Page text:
German engineering group Siemens officially announced that it has won an order from Pattern Energy Group Inc to supply all turbines for the 150-MW Amazon wind farm in the US state of Indiana.
5/23/15 5:00 am chumakdenis 2
German engineering group Siemens officially announced that it has won an order from Pattern Energy Group Inc to supply all turbines for the 150 megawatt Amazon wind farm in the US state of Indiana.
That will result in more than 300 job openings and 150-MW a day.
Sound pretty good,isn't it?
A few words about Amazon wind farm
The Amazon wind farm (Fowler Ridge project) will be built in n Benton County, Indiana and will generate150 megawatt (MW) a day.
The project has entered into a 13-year power purchase agreement with Amazon to supply electricity to the electric grids that service Amazon Web Services datacenters.
In role of wind generator will be used 2,3-MW Siemens SWT-2.3-108 model.
"The Amazon wind farm project has successfully closed financing and is moving ahead on schedule," said Mike Garland, President and CEO of Pattern Development. "We look forward to helping Amazon power its customers' businesses with domestic clean energy harnessed from the winds of Indiana. We are now working with Amazon, Google and Walmart, demonstrating that America's leading corporations are increasingly investing in, or buying power from, non-polluting energy sources like wind power. We see this growing trend driving the development of more new projects."
American components in use
The Amazon wind farm (Fowler Ridge project) will utilize 65 Siemens 2.3 MW turbines with manufactured in the US components. The turbine blades are being manufactured at the Siemens factory in Ft. Madison, Iowa and the nacelles are being assembled at the Siemens facility in Hutchinson, Kansas. The turbine towers will be sourced from Michigan and Wisconsin. Transformers for the project will be manufactured at the Siemens facility in Richland, Mississippi.
"Siemens is proud that our made in America wind components will be used at the Amazon wind farm. Wind power is an increasingly important part of our nation's energy mix, and this project is part of a growing trend we see in the U.S. of technology companies and leading corporations investing in wind power," said Jacob Andersen, CEO Onshore Americas, Siemens Wind Power and Renewables Division. "Our goal is to provide the most efficient and reliable equipment to ensure that wind energy is both sustainable and affordable. We're pleased to continue our long relationship with Pattern Development and Pattern Energy, and Siemens technicians will work to ensure optimal performance of this equipment."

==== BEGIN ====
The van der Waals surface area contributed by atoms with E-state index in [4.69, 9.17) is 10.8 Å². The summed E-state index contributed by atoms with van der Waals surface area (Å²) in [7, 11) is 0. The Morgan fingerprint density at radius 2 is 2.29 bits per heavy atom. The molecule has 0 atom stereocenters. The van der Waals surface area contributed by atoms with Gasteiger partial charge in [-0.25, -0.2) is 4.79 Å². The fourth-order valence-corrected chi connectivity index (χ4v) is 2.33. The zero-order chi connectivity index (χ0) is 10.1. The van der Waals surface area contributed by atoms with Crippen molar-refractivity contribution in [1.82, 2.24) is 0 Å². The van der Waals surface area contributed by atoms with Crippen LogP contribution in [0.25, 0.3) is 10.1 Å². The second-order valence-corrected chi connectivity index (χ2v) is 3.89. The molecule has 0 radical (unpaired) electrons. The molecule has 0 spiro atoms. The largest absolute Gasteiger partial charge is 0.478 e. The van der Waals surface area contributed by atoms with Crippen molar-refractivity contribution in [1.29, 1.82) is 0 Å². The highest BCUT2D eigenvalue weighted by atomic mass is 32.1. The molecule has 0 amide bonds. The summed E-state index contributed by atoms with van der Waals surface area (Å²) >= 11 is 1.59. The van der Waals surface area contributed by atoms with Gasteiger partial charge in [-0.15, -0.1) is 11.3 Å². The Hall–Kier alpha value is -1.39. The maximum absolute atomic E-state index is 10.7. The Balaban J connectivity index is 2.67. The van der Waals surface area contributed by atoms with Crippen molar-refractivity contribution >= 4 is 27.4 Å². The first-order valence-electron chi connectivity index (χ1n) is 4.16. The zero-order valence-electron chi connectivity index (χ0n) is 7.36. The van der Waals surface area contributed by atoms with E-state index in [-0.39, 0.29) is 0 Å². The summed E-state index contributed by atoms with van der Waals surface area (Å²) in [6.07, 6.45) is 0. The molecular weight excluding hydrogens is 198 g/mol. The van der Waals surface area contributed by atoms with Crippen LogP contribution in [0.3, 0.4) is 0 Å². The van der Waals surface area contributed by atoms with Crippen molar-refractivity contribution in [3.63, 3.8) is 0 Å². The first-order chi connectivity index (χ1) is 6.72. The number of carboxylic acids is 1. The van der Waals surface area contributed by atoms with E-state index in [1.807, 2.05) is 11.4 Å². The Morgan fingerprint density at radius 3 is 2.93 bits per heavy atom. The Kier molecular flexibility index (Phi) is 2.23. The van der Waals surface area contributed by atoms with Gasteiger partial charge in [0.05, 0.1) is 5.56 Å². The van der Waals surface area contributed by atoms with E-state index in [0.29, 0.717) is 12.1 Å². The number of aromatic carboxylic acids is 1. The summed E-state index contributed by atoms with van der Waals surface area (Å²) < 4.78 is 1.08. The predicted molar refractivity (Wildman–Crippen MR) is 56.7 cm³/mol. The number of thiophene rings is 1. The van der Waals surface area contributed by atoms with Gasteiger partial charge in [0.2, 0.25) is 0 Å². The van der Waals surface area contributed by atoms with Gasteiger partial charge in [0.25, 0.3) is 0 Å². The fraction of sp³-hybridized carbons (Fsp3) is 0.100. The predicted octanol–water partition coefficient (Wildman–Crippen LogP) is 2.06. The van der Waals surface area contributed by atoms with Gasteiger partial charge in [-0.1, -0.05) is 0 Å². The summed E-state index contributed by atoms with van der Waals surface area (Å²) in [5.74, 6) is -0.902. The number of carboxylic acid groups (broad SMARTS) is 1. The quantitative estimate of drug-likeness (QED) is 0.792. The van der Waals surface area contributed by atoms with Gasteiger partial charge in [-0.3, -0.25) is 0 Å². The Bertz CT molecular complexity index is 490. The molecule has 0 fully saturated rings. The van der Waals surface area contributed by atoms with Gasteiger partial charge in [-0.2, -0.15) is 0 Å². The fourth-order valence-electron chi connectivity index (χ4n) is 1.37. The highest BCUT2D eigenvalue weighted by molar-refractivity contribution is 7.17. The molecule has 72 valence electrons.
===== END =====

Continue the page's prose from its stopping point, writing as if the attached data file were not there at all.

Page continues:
Siemens has already installed 5,600 wind turbines - equivalent to more than 10GW of capacity - in the US, Canada, Chile, Peru and Brazil.
The Amazon wind farm (Fowler Ridge project) will employ approximately 300 skilled workers on-site at the peak of construction activity and create up to 15 permanent jobs once operational. The project is expected to start generating power in the fourth quarter of 2015. Mortenson Construction will manage construction of the project. Local contractors will be utilized during construction and operations.
"We're delighted to partner once again with Pattern Development on our 13th project together and to help bring a substantial number of jobs to the Benton County area," said Tim Maag, vice president and general manager of Mortenson Construction's Wind Energy Group. "We're very excited to see progressive companies like Amazon continuing to make long-term investments in wind energy and furthering the growth of our industry."
The project will create many economic benefits, including adding an estimated $40 million over 25 years into the regional economy through local construction contracts, property tax payments to Benton County, royalties to participating landowners, and support for local causes.
Plans for the future
By January of 2016 Amazon expects its wind farm to be generating approximately 500,000 megawatt hours of wind power annually. That much energy they'll use (enough to light up about 46,000 average homes in the US for a year) to "power both current and future AWS datacenters".
Well, the numbers really impress, and I even don't know what impresses me more - the amount of energy the wind farm will produce or the amount of AWS datacenters to require that much energy.
Anyhow, let's wish Amazon good luck in its big beginning and wait for more news from them.